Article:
Albers projection

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An Albers projection shows areas accurately, but distorts shapes.
Albers projection of the world with standard parallels 20°N and 50°N.

The Albers equal-area conic projection, or Albers projection (named after Heinrich C. Albers), is a conic, equal area map projection that uses two standard parallels. Although scale and shape are not preserved, distortion is minimal between the standard parallels.

The Albers projection is one of the standard projections for British Columbia,[1] and is the sole standard projection used by the government of Yukon.[2] It is also used by the United States Geological Survey and the United States Census Bureau.[3]

Snyder[4] (Section 14) describes generating formulae for the projection, as well as the projection's characteristics. Coordinates from a spherical datum can be transformed into Albers equal-area conic projection coordinates with the following formulas,[5] where λ is the longitude, λ0 the reference longitude, φ the latitude, φ0 the reference latitude and φ1 and φ2 the standard parallels:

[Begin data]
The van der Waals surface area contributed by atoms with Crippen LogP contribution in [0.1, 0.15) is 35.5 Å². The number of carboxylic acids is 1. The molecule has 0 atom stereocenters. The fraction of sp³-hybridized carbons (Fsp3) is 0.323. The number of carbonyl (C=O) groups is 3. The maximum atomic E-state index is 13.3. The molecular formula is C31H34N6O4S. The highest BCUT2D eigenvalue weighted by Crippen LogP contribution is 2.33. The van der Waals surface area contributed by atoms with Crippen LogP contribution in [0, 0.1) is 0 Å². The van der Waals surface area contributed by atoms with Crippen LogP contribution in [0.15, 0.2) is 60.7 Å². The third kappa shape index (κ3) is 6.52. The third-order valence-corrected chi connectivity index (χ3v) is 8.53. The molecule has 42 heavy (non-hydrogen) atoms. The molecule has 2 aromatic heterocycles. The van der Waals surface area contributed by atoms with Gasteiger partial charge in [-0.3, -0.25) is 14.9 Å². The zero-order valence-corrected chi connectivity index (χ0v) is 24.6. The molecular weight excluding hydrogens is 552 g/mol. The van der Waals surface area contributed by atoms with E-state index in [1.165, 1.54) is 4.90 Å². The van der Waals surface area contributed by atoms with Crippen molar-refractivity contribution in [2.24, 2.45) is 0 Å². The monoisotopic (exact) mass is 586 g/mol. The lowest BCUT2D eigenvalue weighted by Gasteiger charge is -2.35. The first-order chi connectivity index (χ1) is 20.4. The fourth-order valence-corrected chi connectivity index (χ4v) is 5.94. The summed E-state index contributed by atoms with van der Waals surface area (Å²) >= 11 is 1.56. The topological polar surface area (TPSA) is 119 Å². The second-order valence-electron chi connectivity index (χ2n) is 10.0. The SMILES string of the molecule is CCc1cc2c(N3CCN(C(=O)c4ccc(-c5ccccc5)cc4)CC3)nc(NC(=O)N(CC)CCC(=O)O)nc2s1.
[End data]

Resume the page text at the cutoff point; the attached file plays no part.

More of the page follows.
$x = \rho \sin\theta$
$y = \rho_0 - \rho \cos\theta$

where

$n = {\tfrac12} (\sin\varphi_1+\sin\varphi_2)$
$\theta = n(\lambda - \lambda_0)$
$C = \cos^2 \varphi_1 + 2 n \sin \varphi_1$
$\rho = \frac{\sqrt{C - 2 n \sin \varphi}}{n}$
$\rho_0 = \frac{\sqrt{C - 2 n \sin \varphi_0}}{n}$